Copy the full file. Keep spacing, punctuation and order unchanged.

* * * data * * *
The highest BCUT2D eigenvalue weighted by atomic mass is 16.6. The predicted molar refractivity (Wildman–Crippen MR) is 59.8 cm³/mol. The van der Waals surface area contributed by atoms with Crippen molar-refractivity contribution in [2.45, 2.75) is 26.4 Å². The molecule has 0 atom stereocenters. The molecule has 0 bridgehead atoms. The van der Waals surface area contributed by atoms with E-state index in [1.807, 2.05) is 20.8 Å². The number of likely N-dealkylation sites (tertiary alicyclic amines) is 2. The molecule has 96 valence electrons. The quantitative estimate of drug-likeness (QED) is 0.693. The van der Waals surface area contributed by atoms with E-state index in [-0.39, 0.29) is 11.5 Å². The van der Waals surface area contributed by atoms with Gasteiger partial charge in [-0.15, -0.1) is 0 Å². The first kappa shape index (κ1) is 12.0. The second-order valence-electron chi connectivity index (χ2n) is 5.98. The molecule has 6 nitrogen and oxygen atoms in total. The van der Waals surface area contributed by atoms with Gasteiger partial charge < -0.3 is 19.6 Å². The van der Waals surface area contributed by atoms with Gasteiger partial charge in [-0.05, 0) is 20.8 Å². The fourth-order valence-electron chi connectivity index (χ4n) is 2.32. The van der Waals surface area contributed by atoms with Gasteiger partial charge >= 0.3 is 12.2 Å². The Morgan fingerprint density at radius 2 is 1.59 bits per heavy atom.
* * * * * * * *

The highest BCUT2D eigenvalue weighted by atomic mass is 16.6. The predicted molar refractivity (Wildman–Crippen MR) is 59.8 cm³/mol. The van der Waals surface area contributed by atoms with Crippen molar-refractivity contribution in [2.45, 2.75) is 26.4 Å². The molecule has 0 atom stereocenters. The molecule has 0 bridgehead atoms. The van der Waals surface area contributed by atoms with E-state index in [1.807, 2.05) is 20.8 Å². The number of likely N-dealkylation sites (tertiary alicyclic amines) is 2. The molecule has 96 valence electrons. The quantitative estimate of drug-likeness (QED) is 0.693. The van der Waals surface area contributed by atoms with E-state index in [-0.39, 0.29) is 11.5 Å². The van der Waals surface area contributed by atoms with Gasteiger partial charge in [-0.15, -0.1) is 0 Å². The first kappa shape index (κ1) is 12.0. The second-order valence-electron chi connectivity index (χ2n) is 5.98. The molecule has 6 nitrogen and oxygen atoms in total. The van der Waals surface area contributed by atoms with Gasteiger partial charge < -0.3 is 19.6 Å². The van der Waals surface area contributed by atoms with Gasteiger partial charge in [-0.05, 0) is 20.8 Å². The fourth-order valence-electron chi connectivity index (χ4n) is 2.32. The van der Waals surface area contributed by atoms with Gasteiger partial charge >= 0.3 is 12.2 Å². The Morgan fingerprint density at radius 2 is 1.59 bits per heavy atom.